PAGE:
First, a brief note about this blog. Shortly after I announced this blog, an… event?… was announced, and it seemed prudent to avoid blogging while that event was underway. However, the quiet period is now over and I have several months of blog posts in the queue! So let the blogging commence! (again) 🙂
Last week, I had the pleasure of speaking at Hadoop Summit 2015 on Data Warehousing in Hadoop. There was a lot of interest in this topic… the session was packed, and I received a lot of great questions both during and after the session. One question that kept popping up was why I prefer Pig over Hive for performing Data Warehouse ETL in Hadoop. The question itself wasn’t as surprising as the context it was raised in, i.e. “But I thought Hive was for data warehousing?” These questions were largely from people who were investigating and/or beginning their own data warehouse migration or enrichment project. After a few of these conversations, I came to realize that this was a result of the excellent marketing that Hive has done in billing itself as “data warehouse software.”
Given the confusion, please allow me to clarify my position on this topic: I think Hive and Pig both have a role in a Hadoop data warehouse. The purpose of this post is to explain my opinion 🙂 of the role each technology plays.
I rely on Hive for two primary purposes: definitions/exposure of DDL via HCatalog and ad hoc querying. I can create an awesome data warehouse, but if I don’t expose it in Hive via HCatalog, then data consumers won’t know what’s available to query. Commands such as show databases and show tables wouldn’t return information about the rich and valuable datasets my team produces. So I think it’s actually extremely important to define DDL in Hive as the first step to producing new datasets, i.e. :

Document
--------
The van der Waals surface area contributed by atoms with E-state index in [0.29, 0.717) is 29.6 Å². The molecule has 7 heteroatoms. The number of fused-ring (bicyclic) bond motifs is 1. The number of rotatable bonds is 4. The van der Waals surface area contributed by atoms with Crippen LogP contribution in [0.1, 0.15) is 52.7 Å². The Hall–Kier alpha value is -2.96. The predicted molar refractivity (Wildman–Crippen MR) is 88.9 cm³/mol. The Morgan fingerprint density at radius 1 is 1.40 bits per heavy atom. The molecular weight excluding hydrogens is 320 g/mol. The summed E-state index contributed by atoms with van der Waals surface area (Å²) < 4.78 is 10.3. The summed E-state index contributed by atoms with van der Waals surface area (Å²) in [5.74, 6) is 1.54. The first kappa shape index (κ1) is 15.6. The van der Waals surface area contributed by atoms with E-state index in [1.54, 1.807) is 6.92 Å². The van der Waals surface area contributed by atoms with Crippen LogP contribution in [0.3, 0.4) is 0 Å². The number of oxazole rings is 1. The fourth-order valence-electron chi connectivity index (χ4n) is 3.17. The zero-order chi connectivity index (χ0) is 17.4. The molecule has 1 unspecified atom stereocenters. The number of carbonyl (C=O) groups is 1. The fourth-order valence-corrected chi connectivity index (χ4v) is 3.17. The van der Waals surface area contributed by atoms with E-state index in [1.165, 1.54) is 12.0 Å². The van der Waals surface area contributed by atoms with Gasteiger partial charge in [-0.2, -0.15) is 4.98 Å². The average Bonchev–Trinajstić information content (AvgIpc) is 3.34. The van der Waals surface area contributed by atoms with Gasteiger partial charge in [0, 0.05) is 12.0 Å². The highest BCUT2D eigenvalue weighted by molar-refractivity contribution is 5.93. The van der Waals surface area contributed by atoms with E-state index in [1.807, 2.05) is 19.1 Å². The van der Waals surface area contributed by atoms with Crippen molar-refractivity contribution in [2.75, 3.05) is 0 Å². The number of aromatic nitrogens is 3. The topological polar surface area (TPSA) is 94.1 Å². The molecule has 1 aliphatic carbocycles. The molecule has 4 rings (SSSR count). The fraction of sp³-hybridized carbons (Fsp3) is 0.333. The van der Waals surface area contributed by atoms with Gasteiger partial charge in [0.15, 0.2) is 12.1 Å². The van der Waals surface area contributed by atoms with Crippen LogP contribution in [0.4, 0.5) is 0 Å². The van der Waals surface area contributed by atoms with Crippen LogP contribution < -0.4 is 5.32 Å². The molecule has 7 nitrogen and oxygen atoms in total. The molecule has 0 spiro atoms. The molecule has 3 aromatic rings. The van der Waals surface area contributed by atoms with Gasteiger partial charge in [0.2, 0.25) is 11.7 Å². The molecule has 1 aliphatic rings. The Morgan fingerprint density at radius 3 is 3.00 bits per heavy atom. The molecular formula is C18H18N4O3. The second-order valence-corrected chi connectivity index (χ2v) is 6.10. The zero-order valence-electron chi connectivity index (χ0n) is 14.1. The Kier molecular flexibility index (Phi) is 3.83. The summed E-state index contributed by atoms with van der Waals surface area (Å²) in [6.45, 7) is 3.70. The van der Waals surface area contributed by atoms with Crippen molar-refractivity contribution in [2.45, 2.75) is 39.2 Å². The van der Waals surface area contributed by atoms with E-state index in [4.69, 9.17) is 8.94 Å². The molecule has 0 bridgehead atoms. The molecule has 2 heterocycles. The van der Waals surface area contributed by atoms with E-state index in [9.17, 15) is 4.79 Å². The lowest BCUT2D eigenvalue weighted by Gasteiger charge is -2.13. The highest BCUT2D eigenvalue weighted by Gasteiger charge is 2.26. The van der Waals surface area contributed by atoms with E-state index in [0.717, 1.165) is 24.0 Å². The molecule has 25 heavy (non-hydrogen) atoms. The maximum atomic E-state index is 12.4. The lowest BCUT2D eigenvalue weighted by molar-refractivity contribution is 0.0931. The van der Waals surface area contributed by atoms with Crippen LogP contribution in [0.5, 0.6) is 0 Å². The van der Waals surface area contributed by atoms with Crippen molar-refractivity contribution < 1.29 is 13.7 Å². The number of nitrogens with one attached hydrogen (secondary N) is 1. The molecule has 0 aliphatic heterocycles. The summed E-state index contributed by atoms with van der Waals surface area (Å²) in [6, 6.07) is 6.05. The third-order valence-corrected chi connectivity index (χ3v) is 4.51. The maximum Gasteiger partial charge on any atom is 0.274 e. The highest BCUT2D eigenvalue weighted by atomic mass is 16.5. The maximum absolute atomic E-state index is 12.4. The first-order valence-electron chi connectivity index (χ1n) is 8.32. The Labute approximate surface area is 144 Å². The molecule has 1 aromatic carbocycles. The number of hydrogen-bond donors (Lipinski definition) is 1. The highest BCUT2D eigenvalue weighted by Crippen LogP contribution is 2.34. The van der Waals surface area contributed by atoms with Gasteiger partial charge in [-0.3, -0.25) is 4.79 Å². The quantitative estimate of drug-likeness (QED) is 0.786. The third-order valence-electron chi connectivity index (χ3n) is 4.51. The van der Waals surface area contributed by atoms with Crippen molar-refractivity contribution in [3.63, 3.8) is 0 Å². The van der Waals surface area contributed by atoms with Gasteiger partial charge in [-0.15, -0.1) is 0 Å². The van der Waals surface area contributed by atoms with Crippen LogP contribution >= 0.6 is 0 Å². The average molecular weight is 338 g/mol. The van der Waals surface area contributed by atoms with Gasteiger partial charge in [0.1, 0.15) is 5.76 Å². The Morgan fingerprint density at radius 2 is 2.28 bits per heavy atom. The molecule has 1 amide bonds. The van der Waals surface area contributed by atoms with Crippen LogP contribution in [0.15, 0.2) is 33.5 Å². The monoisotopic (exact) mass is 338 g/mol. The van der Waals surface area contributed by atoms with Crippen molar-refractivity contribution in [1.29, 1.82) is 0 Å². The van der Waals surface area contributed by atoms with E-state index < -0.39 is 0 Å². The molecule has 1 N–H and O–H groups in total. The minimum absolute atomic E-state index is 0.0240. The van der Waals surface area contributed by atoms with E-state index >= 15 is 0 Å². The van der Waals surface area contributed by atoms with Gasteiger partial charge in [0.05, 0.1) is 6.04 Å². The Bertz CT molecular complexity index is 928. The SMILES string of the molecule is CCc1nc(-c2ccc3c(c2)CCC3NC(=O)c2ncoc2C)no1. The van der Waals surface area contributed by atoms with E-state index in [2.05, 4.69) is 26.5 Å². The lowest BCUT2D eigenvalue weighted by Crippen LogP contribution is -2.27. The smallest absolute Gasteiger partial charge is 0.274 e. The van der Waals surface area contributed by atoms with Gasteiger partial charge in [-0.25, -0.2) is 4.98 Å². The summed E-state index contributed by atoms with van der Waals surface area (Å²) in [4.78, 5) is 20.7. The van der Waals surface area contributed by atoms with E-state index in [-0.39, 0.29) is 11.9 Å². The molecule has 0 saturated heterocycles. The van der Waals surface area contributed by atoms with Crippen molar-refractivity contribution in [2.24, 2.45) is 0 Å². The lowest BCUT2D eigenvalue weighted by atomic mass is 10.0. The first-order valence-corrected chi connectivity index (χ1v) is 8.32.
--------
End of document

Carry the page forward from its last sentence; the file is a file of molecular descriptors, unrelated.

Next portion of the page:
<span style="color: #808080;">CREATE EXTERNAL TABLE IF NOT EXISTS your_hive_database.your_table_name </span>
<span style="color: #808080;">( </span>
<span style="color: #808080;"> example_id int </span>
<span style="color: #808080;"> , example_string string </span>
<span style="color: #808080;"> , example_ts timestamp </span>
<span style="color: #808080;">) </span>
<span style="color: #808080;">PARTITIONED BY (partition_date STRING) </span>
<span style="color: #808080;">STORED AS ORC </span>
<span style="color: #808080;">LOCATION '/user/user_or_serviceaccount/your_hive_database/your_table_name'; </span>
Also, Hive has done a decent job of ensuring that the core query syntax & functionality from SQL has been ported into Hive. Thusly, anyone who has a basic understanding of SQL can easily sit down and start to retrieve data from Hadoop. The importance of this cannot be understated… quite simply, it has lowered the barrier of entry and has provided analysts with an easier transition from querying legacy DWs to querying Hadoop using HiveQL.
Hive also makes it easy to materialize the results of queries into tables. You can do this either through CTAS (Create-Table-As) statements, which are useful for storing the results of ad hoc queries, or using an INSERT statement. This makes it very easy and natural for someone with a data engineering background in pretty much any enterprise data warehouse project (SQL Server, APS PDW, Teradata, Netezza, Vertica, etc.) to gravitate toward Hive for this type of functionality.